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Subject: Re: [sc-dev] Re: Data Grid Size element proposal

I just forgot this:
Does implementing a MAX_GRID_SIZE also mean, that none of OOo, gnumeric 
or another existing ODF-compliant application will be able to READ files 
saved with the latest Excel?
[As far as I know, none of these support the grid-limits of Excel, even 
gnumeric needs a specific recompile.]



Leonard Mada wrote:
> Dear TC Members,
> while reading the discussion, I have to express my dismay to the 
> proposal and more broadly to the various spreadsheet concepts. It 
> seems little has been learned from past mistakes.
> Warren Turkal wrote:
> [...]
>> This doesn't seem useful to me. If I never address anything in those
>> cells that are outside my range, I'd say it's pretty likely I don't
>> care about them, and just knowing the max row/col size of the saving
>> application doesn't tell you that.
> [see http://lists.oasis-open.org/archives/office/200811/msg00138.html]
> I must strongly back up Warren on this one.
> Lets say it this way: suppose I have a spreadsheet program WITHOUT any 
> grid-size limit (because it implements a very clever iterative 
> mechanism - making it virtually infinitely wide). I create a 2 columns 
> by 2 rows spreadsheet. BUT this one is virtually non-openable in any 
> other program! So, basically THIS spreadsheet program, WHILE FULLY 
> ODF-CONFORMANT, does create spreadsheets that are NOT READABLE by ANY 
> other application. So, why the fuss with ODF than?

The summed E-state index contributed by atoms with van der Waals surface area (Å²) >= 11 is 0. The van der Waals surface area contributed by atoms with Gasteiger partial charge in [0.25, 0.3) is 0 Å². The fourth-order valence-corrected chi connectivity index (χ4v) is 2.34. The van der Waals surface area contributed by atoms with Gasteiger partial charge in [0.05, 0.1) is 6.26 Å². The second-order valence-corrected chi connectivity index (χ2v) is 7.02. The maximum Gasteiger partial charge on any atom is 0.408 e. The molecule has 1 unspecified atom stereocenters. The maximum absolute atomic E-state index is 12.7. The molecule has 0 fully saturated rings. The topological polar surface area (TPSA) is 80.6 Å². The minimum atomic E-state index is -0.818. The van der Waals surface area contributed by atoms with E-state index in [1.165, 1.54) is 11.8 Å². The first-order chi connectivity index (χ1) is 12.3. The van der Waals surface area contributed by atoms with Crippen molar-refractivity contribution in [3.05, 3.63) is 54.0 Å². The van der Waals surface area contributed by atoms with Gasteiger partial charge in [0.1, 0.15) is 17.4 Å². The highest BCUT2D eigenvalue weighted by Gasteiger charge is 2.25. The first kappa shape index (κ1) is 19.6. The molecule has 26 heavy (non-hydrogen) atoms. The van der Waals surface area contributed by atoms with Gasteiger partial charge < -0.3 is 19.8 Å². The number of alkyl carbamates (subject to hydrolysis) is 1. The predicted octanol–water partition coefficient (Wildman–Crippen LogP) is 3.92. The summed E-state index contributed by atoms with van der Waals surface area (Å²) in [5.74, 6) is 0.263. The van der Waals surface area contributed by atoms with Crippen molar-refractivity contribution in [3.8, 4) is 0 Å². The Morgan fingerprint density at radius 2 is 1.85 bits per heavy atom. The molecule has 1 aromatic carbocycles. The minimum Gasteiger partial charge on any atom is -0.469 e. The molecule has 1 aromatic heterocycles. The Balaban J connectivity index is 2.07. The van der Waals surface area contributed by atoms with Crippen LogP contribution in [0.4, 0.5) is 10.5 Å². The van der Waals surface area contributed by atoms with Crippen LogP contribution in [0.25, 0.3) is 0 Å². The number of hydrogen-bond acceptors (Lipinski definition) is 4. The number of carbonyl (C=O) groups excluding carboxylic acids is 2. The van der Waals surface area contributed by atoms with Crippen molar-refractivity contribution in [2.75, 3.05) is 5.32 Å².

> This is BAD standard design, depending on an implementation detail.
> Lets move further. Putting the constraints on the application is 
> definitely wrong. Even if an application supports 1E+30 rows, it is 
> still MOST likely that 90% of users will use less than 10,000 rows, 
> and that 99% of them will use less than 30,000 rows. So, WHY put a 
> MAX_GRID_SIZE at 1E+30 then?
> A different measure is useful! And Apple solved this nicely in Numbers.
> What is needed is the ACTUAL size of the current spreadsheet. If there 
> are only 2 rows by 2 columns, than THIS is needed. If the user adds 
> more rows/columns, than the spreadsheet program shall automatically 
> increment as necessary (this is a nice feature in Numbers). We don't 
> have any problems with named ranges and general <row>/<column> 
> references anymore. WE have now a portable value - and a clearly 
> defined one.
> Referencing a value outside this range shall generate an error and NOT 
> silently accept 0, if it falls within the MAX_GRID_SIZE. This is 
> currently a design error. I have yet to see such a use that is not an 
> error, and I have enough auditing experience to say this. If the user 
> really needs this (which I really doubt), he will notice the error and 
> explicitly write something on the corresponding row or column (to 
> define that row or column, e.g. a label). This is much more 
> transparent and error-proof.
> Eike wrote:
> see http://lists.oasis-open.org/archives/office/200811/msg00155.html
>> Now if this file was loaded in an application that supported more
>> columns without knowing the original maximum grid size, the formula in
>> A2 would yield 0 because the range wrapped pointing to then empty cells.
>> What applications actually can or should do about this is beyond the
>> scope of the file format standard, nevertheless it seems to be a good
>> idea to include the hint of the original grid size.
> This is again wrong logic. The application does NOT want to know the 
> MAX_GRID_SIZE, BUT the *actual spreadsheet size*!
> So IF the TC is clever it will follow Apple's approach, and limit the 
> spreadsheet size to its actual size, and not limit the application. 
> [By the way, I consider Numbers much better than all other 
> spreadsheets combined, and I feel Apple is brewing even more things.]
> Sincerely,
> Leonard
> P.S. Please move the discussion to office-comment@lists.oasis-open.org 
> or cc me directly in case of a relevant response. Thank you.
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